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About Trek Bikes

Trek are one of the largest brands in the industry and their research into women’s bikes and product offering is impressive.

The brand have been building bikes since 1976 where they started out in a Wisconsin barn, building steel touring frames for $200. Within a few short productive years, Trek Bikes was rapidly building itself a reputable brand, and generating sales of $2m a year.

The production of Trek Bikes has evolved over the years, they’re constantly adopting cutting edge technology. Moving from the production of steel bike frames to aluminium and carbon  was a turning point for Trek, with the first carbon fibre bike being unveiled in 1989: The Trek 5000.

Always keeping up with the times, and catering for the ever growing and evolving world of cycling, Trek delivered their first range of Women Specific Design (WSD) bikes and apparel in 1999. As well as making amendments to the contact points: handlebars and saddles, Trek also carried out extensive research into the way women’s lower centre of gravity differs to man’s when developing female specific frames. Now they’re starting to develop frames in various ‘fits’ irrespective of gender, but more on that later.

With so much attention going into women’s bikes, you’d be forgiven for assuming there might be some pretty strong female characters residing within the Trek business. And you’d be right. Up until recently, Chris Garrison was Trek’s ‘Marketing Maven’ [PR manager!]. Known for her tenacity and desire to promote women’s riding of all kinds, Garrison gave talks at a series of successful women’s events, and spoke to retailers about the important changes they need to make to ensure their shops are welcoming places for women. A writer as well, outspoken Garrison also penned some great articles for TWC, around getting into cycling and the all important search for ‘Saddle Nirvana’.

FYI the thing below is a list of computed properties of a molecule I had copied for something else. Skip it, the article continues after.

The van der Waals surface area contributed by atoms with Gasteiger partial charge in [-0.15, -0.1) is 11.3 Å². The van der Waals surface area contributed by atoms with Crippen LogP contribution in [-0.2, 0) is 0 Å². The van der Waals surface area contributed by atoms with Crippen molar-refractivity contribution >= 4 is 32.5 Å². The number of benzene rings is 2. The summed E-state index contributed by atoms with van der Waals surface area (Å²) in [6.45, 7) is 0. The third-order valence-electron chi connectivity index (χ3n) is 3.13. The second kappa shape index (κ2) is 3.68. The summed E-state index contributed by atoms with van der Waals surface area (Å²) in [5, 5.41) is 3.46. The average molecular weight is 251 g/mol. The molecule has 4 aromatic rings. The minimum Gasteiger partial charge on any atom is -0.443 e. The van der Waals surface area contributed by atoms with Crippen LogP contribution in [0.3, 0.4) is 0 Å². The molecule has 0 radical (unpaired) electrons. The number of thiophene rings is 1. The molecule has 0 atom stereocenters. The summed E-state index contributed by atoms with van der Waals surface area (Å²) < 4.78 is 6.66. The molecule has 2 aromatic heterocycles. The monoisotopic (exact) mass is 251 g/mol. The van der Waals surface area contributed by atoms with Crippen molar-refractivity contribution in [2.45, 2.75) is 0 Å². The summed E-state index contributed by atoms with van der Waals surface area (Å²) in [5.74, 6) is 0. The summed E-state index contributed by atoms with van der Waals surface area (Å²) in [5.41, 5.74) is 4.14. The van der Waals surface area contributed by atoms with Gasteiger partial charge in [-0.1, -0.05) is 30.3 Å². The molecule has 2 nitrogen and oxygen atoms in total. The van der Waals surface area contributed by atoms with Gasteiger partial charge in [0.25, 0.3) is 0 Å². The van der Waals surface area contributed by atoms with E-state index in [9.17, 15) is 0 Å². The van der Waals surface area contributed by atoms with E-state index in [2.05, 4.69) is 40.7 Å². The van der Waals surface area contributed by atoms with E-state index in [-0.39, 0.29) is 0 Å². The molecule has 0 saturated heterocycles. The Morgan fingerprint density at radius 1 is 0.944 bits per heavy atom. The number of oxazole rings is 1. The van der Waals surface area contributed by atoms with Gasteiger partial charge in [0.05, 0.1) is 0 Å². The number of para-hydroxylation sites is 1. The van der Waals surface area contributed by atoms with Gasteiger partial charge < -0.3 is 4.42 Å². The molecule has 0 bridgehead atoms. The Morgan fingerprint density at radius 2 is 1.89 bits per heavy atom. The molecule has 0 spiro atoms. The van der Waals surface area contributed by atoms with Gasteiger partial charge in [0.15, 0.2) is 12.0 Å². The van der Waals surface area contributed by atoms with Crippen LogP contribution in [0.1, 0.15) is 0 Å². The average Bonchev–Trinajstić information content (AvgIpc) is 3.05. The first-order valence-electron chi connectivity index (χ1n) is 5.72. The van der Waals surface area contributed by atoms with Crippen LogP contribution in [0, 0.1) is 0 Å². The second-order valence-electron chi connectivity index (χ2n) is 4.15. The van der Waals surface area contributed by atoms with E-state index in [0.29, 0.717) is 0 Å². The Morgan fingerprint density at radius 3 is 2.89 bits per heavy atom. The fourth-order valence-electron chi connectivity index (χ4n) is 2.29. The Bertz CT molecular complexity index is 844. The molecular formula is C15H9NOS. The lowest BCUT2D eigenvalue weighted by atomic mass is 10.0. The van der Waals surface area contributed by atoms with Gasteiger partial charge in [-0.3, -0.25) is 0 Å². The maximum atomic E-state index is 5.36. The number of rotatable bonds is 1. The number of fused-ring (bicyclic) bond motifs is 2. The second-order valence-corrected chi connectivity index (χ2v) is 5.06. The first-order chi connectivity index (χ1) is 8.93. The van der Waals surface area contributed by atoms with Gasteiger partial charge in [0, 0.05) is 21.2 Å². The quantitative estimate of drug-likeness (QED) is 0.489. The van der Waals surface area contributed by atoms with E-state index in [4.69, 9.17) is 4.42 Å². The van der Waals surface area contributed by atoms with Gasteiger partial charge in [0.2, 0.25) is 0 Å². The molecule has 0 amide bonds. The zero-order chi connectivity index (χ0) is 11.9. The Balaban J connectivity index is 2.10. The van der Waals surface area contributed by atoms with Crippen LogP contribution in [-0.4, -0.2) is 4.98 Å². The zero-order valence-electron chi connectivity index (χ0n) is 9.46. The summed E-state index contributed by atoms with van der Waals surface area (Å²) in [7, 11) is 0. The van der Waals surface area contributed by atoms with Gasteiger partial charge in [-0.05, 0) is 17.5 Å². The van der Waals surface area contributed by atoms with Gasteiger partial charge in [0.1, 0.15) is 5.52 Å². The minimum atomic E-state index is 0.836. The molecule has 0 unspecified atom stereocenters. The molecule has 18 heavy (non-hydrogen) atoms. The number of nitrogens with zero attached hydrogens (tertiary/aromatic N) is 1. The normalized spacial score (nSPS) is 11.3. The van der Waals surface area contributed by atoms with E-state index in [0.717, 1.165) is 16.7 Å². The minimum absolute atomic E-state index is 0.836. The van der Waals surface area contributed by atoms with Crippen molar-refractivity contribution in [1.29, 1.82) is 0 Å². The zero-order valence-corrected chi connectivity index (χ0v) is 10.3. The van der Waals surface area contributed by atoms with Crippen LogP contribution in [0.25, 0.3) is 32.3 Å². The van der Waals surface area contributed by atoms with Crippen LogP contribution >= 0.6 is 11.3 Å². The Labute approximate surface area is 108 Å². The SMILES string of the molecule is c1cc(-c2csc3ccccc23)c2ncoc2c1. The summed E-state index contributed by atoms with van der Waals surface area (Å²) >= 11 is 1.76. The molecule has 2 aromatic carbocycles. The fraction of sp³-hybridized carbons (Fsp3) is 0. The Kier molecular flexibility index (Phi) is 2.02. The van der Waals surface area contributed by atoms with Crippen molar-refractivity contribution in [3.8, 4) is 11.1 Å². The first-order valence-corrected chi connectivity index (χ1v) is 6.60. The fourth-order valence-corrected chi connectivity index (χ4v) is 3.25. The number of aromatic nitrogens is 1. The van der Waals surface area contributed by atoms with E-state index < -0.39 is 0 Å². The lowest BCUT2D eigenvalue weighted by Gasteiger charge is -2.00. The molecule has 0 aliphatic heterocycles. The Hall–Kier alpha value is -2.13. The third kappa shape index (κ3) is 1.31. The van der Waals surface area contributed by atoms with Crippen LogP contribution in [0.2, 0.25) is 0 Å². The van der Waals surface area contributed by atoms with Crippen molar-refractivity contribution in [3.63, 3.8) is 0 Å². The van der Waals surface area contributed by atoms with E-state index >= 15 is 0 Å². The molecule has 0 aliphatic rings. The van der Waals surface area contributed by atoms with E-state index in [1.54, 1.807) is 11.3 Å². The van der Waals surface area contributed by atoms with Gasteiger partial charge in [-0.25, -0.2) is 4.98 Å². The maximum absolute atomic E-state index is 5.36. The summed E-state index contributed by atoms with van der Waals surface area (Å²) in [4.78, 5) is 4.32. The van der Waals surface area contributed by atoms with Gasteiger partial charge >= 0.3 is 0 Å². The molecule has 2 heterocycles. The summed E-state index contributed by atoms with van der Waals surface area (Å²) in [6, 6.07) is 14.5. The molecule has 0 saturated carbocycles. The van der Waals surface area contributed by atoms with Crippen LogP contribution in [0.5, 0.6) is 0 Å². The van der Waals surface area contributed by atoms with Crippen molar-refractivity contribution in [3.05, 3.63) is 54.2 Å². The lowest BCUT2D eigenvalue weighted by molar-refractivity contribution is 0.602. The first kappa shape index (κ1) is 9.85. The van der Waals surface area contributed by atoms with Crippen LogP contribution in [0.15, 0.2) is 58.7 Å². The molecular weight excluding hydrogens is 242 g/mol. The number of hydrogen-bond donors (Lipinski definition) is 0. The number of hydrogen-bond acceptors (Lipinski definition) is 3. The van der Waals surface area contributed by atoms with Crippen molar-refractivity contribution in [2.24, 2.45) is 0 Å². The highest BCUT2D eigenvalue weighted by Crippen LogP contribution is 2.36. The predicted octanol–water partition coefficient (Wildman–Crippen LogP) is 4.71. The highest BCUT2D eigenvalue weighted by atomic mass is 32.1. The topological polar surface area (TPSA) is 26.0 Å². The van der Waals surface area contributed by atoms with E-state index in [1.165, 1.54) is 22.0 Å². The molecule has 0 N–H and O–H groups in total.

Trek’s UK Marketing Manager is female, too. Helen Guesford has been with the company since 2007 and worked her way through the ranks. She now oversees all promotional activities in the UK – a pretty major undertaking.

Of course, there are many more incredible women working throughout the company in various positions. Trek offer lucrative scholarship programs to post-graduates as a means to nurture budding engineers, and with that has come a wave of female minds.


Trek and Bontrager

In 1995, Trek purchased the Bontrager brand, and all components and apparel on offer from Trek now sit under this name.

Bontrager was founded by ex-motorcycle racer and mountain bike designer Keith Bontrager. Described as an “engineer, designer, physicist, mechanic, rider, and natural-born do-it-yourselfer” he created quality parts, most notably mountain bike components capable of handling aggressive off-roading.

Known for his no-messing, no compromise approach, one of the most famous sayings in bike-reviewing came from Bontrager himself: “Strong. Light. Cheap. Pick two.” Keith tended to pick strong and light, though Bontrager aren’t bad on the value front either.

Now, the brand is integrated into Trek, and Bontrager are well known for crating great wheels, components, and apparel – including shoes and helmets. The women’s range is extensive, stylish, and functional and always well presented thanks to Trek’s hard work evangelising to dealers around the benefits of in store presentation when selling to women.

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